Book Excerpt: How Energy could be your Invisible Ally

Few of us think much about how our energy level affects our ability to create. Energy consumption is more difficult to measure than time management and other markers of productivity. Also, our energy is a renewable resource, so many of us believe that it is perfectly acceptable to race through our week until we crash, spend the weekend recovering, then start the cycle all over again. But this mind-set is deceptive. Creative work requires that we stay ahead of our work. 
Tomorrow’s ideas are the result of today’s intentions. When you rely on a “just-in-time” workflow, you will quickly find it difficult to do quality work—and you’ll also find yourself lacking the drive to do anything about it.
Creative insight is frequently the result of conceptual momentum, and the most difficult thing to do in the early stages of a project is to gain traction. Building momentum requires excess energy. When we lack the necessary energy, mobilizing around insights can be difficult. In fact, sometimes we overlook the small clues and stimuli that may yield insight because we simply lack the energy to pay attention to the nonessentials.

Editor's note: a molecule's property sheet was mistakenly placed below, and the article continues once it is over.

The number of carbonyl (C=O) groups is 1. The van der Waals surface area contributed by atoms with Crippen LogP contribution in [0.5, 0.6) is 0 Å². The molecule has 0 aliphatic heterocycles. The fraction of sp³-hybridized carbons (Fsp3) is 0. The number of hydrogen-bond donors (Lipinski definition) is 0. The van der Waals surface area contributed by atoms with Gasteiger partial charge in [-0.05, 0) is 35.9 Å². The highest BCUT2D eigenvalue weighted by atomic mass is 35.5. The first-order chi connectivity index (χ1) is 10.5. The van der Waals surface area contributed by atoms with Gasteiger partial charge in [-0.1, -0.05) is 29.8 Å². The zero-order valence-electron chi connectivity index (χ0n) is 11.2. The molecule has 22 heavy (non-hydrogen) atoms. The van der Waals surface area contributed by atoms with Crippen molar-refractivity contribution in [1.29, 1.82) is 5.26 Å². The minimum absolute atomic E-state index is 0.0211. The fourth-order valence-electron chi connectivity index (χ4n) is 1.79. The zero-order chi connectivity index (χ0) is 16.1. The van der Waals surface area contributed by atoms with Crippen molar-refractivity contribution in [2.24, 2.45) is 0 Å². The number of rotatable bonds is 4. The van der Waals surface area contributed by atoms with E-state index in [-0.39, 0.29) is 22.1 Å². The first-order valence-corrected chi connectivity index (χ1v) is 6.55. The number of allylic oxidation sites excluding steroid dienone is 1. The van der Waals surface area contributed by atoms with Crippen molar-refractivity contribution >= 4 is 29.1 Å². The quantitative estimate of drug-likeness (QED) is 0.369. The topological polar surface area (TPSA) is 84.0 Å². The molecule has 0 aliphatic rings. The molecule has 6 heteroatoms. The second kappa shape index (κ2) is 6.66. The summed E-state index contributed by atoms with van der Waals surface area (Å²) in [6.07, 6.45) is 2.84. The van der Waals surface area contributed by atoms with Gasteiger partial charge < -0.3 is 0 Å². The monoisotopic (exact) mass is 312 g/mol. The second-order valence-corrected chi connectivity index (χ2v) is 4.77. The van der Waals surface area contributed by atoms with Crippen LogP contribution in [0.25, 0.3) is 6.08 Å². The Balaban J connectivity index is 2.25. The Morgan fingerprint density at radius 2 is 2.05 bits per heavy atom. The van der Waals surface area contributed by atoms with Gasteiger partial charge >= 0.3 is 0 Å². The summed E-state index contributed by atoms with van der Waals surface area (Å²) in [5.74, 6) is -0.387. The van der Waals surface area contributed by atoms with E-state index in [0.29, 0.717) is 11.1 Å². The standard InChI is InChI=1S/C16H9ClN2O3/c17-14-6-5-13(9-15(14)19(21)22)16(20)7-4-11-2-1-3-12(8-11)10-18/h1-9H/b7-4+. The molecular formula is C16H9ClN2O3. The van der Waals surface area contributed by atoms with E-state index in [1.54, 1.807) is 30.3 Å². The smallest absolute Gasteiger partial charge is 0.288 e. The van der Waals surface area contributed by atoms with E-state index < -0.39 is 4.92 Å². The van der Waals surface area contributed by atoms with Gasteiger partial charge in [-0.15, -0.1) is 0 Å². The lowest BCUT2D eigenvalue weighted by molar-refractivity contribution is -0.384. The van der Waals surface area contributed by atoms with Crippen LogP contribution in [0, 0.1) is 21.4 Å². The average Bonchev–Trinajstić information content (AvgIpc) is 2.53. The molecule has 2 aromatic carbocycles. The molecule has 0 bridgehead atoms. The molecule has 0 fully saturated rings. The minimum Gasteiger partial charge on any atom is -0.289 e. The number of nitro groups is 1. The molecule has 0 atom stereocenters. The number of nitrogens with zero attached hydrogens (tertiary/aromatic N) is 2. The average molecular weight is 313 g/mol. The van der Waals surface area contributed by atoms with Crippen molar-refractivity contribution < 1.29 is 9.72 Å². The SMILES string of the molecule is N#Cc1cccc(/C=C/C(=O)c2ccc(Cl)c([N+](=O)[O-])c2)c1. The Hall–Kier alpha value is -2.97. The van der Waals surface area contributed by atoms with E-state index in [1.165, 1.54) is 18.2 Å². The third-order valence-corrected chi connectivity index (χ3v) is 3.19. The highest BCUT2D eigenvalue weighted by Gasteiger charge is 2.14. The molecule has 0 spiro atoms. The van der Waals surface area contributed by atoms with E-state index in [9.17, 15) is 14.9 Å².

This is no way to live, especially when there’s something we can do about it. While I don’t believe that energy management alone is sufficient to set us up for creative brilliance, it is certainly the most neglected of the five areas of Creative Rhythm, and for many of us, energy management will require the most discipline if we want to change our habits and restructure our life in a healthy way. 
Striking the right balance when instilling practices around energy management will feel a little uncomfortable, perhaps even painful, at first. But experiencing the results of effective energy management makes these practices worth all the temporary discomfort. Two, often overlooked but highly effective practices that can set you on the path to having enough energy to generate brilliant ideas.
(Source: The Accidental Creative by Todd Henry)